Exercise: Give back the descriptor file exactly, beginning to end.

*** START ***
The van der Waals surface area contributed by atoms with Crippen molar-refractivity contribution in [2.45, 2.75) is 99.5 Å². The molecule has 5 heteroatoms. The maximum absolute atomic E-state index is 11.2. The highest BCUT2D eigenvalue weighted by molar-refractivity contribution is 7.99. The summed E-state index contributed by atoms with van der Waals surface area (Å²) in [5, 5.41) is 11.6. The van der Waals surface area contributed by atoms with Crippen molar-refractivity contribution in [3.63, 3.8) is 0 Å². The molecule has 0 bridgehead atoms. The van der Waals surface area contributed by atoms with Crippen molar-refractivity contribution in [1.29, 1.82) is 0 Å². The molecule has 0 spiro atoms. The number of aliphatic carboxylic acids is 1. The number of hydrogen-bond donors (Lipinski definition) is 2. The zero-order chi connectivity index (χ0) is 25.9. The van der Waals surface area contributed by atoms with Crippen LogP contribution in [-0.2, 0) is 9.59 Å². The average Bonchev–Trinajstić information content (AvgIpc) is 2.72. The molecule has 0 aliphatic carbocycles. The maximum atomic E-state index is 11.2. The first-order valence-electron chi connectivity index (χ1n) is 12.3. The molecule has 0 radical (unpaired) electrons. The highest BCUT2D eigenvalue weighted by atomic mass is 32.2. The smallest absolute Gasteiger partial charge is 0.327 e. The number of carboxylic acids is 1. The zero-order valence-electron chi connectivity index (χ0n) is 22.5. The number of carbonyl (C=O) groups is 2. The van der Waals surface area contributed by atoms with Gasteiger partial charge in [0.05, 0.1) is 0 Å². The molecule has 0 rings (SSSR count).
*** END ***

The van der Waals surface area contributed by atoms with Crippen molar-refractivity contribution in [2.45, 2.75) is 99.5 Å². The molecule has 5 heteroatoms. The maximum absolute atomic E-state index is 11.2. The highest BCUT2D eigenvalue weighted by molar-refractivity contribution is 7.99. The summed E-state index contributed by atoms with van der Waals surface area (Å²) in [5, 5.41) is 11.6. The van der Waals surface area contributed by atoms with Crippen molar-refractivity contribution in [3.63, 3.8) is 0 Å². The molecule has 0 bridgehead atoms. The van der Waals surface area contributed by atoms with Crippen molar-refractivity contribution in [1.29, 1.82) is 0 Å². The molecule has 0 spiro atoms. The number of aliphatic carboxylic acids is 1. The number of hydrogen-bond donors (Lipinski definition) is 2. The zero-order chi connectivity index (χ0) is 25.9. The van der Waals surface area contributed by atoms with Crippen LogP contribution in [-0.2, 0) is 9.59 Å². The average Bonchev–Trinajstić information content (AvgIpc) is 2.72. The molecule has 0 aliphatic carbocycles. The maximum atomic E-state index is 11.2. The first-order valence-electron chi connectivity index (χ1n) is 12.3. The molecule has 0 radical (unpaired) electrons. The highest BCUT2D eigenvalue weighted by atomic mass is 32.2. The smallest absolute Gasteiger partial charge is 0.327 e. The number of carboxylic acids is 1. The zero-order valence-electron chi connectivity index (χ0n) is 22.5. The number of carbonyl (C=O) groups is 2. The van der Waals surface area contributed by atoms with Gasteiger partial charge in [0.05, 0.1) is 0 Å². The molecule has 0 rings (SSSR count).